Communication is how we let others know how we feel. We can do this by talking, or by showing with our bodies. We can use sign language to talk woth our hands. Writing is another important way of communicaing. When you say something it disappears, but when you write it stays for a long, long time.
The tone of our voices helps to communicate, too. We can sound excited and happy, or we can sounds frustrated or mad. The same words can mean different things by using a different tone.
If you walk towards someone that communicates that you want to talk to them. If you walk away it can communicate that you are mad, sad or frustrated.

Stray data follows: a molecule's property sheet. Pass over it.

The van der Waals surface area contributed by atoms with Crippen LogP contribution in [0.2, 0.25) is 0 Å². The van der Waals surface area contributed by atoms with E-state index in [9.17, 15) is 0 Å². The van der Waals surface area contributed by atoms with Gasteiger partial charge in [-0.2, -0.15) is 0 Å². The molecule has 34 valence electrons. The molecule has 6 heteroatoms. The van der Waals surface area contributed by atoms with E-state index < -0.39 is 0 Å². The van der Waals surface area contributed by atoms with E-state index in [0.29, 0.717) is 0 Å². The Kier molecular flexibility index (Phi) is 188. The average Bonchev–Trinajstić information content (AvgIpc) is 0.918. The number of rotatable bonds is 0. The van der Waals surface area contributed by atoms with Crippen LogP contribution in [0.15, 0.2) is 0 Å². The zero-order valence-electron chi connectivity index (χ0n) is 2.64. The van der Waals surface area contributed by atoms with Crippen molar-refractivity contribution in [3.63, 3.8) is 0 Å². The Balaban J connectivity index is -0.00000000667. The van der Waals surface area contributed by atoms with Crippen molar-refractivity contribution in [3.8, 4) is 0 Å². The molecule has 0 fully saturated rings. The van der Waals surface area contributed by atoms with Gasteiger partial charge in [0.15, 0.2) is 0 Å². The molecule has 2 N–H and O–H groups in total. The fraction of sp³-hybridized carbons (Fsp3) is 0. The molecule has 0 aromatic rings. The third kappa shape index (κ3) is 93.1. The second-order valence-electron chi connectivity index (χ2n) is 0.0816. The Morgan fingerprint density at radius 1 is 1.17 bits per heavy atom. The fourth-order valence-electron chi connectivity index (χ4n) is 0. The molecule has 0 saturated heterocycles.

Someone showed us that she was feeling sleepy by looking like this:
Someone showed us that she loves the baby by cuddling and hugging it.
Mr. Robertson read us the book Dear Juno by Soyun Pak. It is a story about a boy whose grandma lives very far away. They speak different languages but they learn to communicate without speaking or writing.
Juno and his grandma sent each other envelopes filled with pictures that they drew that told a message. Juno’s pictures told his grandma that he missed her and he loves her. His pictures also gave her information about his tree, himself and his house. Juno also put a leaf from his oak tree inside the envelope.
We looked on our map to find out where Juno’s grandma lived. Seoul, Korea is a long way away!
We talked about how nursery rhymes communicate with babies. We practiced Humpty Dumpty so that we can say it for Baby Sammy next time he visits.
A baby learns to communicate by learning nursery rhymes. He learns to alternate his fingers in action songs like Eensy Weensy Spider.